Friday Night: The Crystal Method at Fitzgerald's
The Crystal Method are not young and sexy. The Las Vegas duo's faces are lined, their midsections are soft and their hairlines are a little fucked-up. Basically, Ken Jordan and Scott Kirkland have been around the block a time or two, and they look it.
But while the pair are no longer the faces of mainstream electronic dance music, they're aging surprisingly gracefully in a genre that has traditionally had a very short memory. And they can still be counted on to get bodies moving.
CM has weathered a great many highs and lows in the EDM scene over the past 19 years, from the rise of rave culture to the Family Values Tour to the import of dubstep. The group has enjoyed its fair share of success, including a platinum album (1997's Vegas) and extensive film and video-game soundtrack work. But when Jordan and Kirkland see the crowds (and fees) that artists like Pretty Lights now command, it must be difficult not to wonder if they arrived too early.
On Friday night, as it happens, the group was late. CM's posted set time was 11 p.m., but it was after midnight before they appeared. Local opener GRRRL Parts kept the crowd from getting too antsy, pumping out a continuous mix that kept things festive while the audience filed in a limbered up.
If the booming interest in EDM of the last few years has translated into a new wave of fans for the Crystal Method, it didn't show on Friday. Nearly all of the crowd of a couple hundred or so at Fitz looked old enough to remember the group's Vegas-era salad days. Hey, the late '90s were basically all I knew of the duo going into the show, and it didn't appear that I wasn't alone.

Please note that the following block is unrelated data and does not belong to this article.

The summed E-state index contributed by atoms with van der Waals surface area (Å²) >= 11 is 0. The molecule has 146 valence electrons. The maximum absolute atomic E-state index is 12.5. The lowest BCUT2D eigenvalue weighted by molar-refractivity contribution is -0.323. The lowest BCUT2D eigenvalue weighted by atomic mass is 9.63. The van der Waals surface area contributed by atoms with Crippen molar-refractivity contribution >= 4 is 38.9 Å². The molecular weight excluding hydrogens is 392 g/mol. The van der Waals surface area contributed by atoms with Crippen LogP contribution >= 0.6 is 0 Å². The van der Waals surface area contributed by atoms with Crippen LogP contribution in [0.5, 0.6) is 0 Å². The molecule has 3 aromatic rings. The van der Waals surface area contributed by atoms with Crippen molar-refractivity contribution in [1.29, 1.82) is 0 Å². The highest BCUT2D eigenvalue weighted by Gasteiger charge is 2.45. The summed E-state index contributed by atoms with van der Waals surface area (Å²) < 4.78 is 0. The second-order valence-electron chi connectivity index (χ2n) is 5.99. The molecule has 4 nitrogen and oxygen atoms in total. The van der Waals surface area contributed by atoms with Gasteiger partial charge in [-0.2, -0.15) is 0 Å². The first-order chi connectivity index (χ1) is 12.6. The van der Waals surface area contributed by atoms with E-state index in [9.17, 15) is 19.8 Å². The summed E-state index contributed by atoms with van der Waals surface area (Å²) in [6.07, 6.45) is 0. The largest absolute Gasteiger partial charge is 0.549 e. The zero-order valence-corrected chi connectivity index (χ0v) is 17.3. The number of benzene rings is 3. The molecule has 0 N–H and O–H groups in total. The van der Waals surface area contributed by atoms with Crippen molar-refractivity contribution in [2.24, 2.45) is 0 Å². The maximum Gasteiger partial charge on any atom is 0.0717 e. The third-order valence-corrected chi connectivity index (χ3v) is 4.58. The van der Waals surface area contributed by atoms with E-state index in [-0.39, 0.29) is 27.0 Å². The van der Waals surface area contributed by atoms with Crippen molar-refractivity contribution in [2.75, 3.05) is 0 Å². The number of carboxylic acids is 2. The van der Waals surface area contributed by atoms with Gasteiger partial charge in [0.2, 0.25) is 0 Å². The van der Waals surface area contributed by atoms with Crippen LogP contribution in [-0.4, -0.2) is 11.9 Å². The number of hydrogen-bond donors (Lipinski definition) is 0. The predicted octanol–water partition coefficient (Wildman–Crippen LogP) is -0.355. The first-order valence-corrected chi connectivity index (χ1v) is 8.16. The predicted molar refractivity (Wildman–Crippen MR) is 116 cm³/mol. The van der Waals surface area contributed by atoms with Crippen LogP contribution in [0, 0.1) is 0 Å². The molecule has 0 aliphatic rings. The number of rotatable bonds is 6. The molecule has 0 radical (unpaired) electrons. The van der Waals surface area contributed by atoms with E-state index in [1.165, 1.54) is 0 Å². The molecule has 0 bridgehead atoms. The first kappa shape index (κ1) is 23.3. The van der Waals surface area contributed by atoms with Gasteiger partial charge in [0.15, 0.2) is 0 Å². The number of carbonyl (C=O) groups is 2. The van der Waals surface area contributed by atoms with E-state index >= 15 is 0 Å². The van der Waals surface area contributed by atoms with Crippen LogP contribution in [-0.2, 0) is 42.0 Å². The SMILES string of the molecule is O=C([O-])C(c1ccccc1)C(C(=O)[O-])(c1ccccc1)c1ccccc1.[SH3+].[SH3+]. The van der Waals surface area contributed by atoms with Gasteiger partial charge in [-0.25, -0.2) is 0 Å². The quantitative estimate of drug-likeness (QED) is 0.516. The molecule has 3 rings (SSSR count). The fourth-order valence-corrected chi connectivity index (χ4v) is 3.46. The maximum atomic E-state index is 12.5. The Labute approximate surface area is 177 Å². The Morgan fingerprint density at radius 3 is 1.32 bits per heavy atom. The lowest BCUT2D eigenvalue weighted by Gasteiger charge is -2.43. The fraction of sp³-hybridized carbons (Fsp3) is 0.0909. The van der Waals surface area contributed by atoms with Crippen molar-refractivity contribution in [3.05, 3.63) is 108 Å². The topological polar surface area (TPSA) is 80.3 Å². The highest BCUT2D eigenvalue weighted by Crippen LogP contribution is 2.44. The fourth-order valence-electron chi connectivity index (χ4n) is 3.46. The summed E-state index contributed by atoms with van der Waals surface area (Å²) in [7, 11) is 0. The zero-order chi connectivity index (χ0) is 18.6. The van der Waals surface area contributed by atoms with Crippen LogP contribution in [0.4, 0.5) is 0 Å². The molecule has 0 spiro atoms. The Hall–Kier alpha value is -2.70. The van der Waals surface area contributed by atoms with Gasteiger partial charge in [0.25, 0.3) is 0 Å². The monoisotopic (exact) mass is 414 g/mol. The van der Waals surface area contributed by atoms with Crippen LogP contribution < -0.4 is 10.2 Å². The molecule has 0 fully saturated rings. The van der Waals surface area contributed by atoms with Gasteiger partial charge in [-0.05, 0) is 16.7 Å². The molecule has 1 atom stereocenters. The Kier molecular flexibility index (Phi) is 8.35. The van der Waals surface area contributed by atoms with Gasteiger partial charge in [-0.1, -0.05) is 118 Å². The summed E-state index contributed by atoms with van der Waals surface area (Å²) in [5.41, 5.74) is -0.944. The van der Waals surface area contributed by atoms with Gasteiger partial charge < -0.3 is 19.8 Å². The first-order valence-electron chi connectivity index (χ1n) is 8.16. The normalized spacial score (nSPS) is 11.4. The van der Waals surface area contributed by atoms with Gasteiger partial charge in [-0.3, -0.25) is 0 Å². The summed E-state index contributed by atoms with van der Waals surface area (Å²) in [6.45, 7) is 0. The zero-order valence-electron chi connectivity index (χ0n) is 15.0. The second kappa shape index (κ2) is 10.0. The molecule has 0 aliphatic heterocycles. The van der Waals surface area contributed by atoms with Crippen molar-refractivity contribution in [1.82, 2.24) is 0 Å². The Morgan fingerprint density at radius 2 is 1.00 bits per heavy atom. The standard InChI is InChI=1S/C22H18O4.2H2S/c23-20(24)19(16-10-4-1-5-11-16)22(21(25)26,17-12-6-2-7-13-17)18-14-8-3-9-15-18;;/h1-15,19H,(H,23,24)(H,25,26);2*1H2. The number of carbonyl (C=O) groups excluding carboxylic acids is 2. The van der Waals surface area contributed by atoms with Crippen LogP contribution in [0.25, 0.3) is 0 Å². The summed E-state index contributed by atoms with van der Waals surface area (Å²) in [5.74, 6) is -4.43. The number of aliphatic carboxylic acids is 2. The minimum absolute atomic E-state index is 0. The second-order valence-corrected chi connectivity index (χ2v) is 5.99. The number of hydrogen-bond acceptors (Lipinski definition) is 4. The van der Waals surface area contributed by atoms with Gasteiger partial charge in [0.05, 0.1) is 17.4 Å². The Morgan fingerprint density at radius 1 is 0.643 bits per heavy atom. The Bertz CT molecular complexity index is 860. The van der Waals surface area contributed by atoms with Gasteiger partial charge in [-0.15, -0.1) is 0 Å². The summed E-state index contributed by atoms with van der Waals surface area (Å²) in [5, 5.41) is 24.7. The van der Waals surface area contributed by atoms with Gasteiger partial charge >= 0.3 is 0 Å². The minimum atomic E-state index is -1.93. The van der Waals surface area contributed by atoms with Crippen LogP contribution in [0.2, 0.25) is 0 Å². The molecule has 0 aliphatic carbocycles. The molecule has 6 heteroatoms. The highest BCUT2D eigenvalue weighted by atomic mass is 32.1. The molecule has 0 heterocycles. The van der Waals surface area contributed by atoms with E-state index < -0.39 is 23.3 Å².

Kirkland told the fans that he and Jordan were honored to play the storied Houston venue for the first time, and as it turned out, the club's environs suited the Crystal Method well. The group has always employed a live show that looks more like a rock concert than a dance party.
There were no lasers, streamers, confetti or big screens onstage Friday, and there were no glowsticks in the crowd. Instead, we got two guys under colored lights, fiddling with an impressive snarl of electronic equipment.
The music was as aggressive as you'd find at any rock show, and the audience responded in kind. As soon as the Crystal Method took over from GRRRL Parts, bodies began to move in earnest. As the crowd bobbed, shuffled and pogoed, intense bass rattled the club's old floorboards. Before long, the sticks up some of the asses in the crowd loosened up considerably. Things got sweaty fast.
A lot of rock and rap found its way into the mix. I picked out snatches of Alex Clare, the Beastie Boys, Black Sabbath and even Slim Thug as CM kept the party rockin.' Jordan and Kirkland took turns at the controls, eliciting electronic whoops from the speakers as audience members lit into their worst, most enthusiastic dance moves. Inhibitions dropped along with the bass.
While Jordan took a turn on the knobs, Kirkland toyed with an iPad, forcing a Muppet-like character to dance spastically on the screen. It was a no less absorbing substitute for the much larger screens employed by the current crop of EDM superstars.